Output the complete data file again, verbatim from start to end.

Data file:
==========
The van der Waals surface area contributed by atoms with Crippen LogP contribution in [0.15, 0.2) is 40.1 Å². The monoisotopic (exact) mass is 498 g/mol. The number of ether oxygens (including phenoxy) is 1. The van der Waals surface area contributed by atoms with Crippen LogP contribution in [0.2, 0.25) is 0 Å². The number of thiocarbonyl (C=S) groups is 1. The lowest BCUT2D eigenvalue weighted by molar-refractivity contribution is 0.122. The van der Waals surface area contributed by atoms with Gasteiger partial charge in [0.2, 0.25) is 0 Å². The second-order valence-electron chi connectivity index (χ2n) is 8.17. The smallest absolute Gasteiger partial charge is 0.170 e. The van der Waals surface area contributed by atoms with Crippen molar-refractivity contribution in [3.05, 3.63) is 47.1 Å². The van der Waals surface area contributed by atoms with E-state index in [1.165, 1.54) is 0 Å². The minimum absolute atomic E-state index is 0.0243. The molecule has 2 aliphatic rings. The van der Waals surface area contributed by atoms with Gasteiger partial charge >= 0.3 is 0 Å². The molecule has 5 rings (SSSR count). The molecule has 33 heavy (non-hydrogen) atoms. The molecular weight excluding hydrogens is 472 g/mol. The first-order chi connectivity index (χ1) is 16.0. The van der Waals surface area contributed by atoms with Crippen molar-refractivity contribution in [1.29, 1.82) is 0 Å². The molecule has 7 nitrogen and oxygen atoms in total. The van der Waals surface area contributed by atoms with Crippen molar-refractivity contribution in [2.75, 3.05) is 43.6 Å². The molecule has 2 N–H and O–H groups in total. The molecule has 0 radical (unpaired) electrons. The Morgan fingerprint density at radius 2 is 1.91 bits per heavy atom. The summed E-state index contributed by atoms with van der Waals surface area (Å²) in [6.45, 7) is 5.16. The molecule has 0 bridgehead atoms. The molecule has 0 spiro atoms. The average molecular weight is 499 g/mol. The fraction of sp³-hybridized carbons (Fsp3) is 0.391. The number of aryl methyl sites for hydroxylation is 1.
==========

The van der Waals surface area contributed by atoms with Crippen LogP contribution in [0.15, 0.2) is 40.1 Å². The monoisotopic (exact) mass is 498 g/mol. The number of ether oxygens (including phenoxy) is 1. The van der Waals surface area contributed by atoms with Crippen LogP contribution in [0.2, 0.25) is 0 Å². The number of thiocarbonyl (C=S) groups is 1. The lowest BCUT2D eigenvalue weighted by molar-refractivity contribution is 0.122. The van der Waals surface area contributed by atoms with Gasteiger partial charge in [0.2, 0.25) is 0 Å². The second-order valence-electron chi connectivity index (χ2n) is 8.17. The smallest absolute Gasteiger partial charge is 0.170 e. The van der Waals surface area contributed by atoms with Crippen molar-refractivity contribution in [3.05, 3.63) is 47.1 Å². The van der Waals surface area contributed by atoms with E-state index in [1.165, 1.54) is 0 Å². The minimum absolute atomic E-state index is 0.0243. The molecule has 2 aliphatic rings. The van der Waals surface area contributed by atoms with Gasteiger partial charge >= 0.3 is 0 Å². The molecule has 5 rings (SSSR count). The molecule has 33 heavy (non-hydrogen) atoms. The molecular weight excluding hydrogens is 472 g/mol. The first-order chi connectivity index (χ1) is 16.0. The van der Waals surface area contributed by atoms with Crippen molar-refractivity contribution in [1.29, 1.82) is 0 Å². The molecule has 7 nitrogen and oxygen atoms in total. The van der Waals surface area contributed by atoms with Crippen molar-refractivity contribution in [2.75, 3.05) is 43.6 Å². The molecule has 2 N–H and O–H groups in total. The molecule has 0 radical (unpaired) electrons. The Morgan fingerprint density at radius 2 is 1.91 bits per heavy atom. The summed E-state index contributed by atoms with van der Waals surface area (Å²) in [6.45, 7) is 5.16. The molecule has 0 bridgehead atoms. The molecule has 0 spiro atoms. The average molecular weight is 499 g/mol. The fraction of sp³-hybridized carbons (Fsp3) is 0.391. The number of aryl methyl sites for hydroxylation is 1.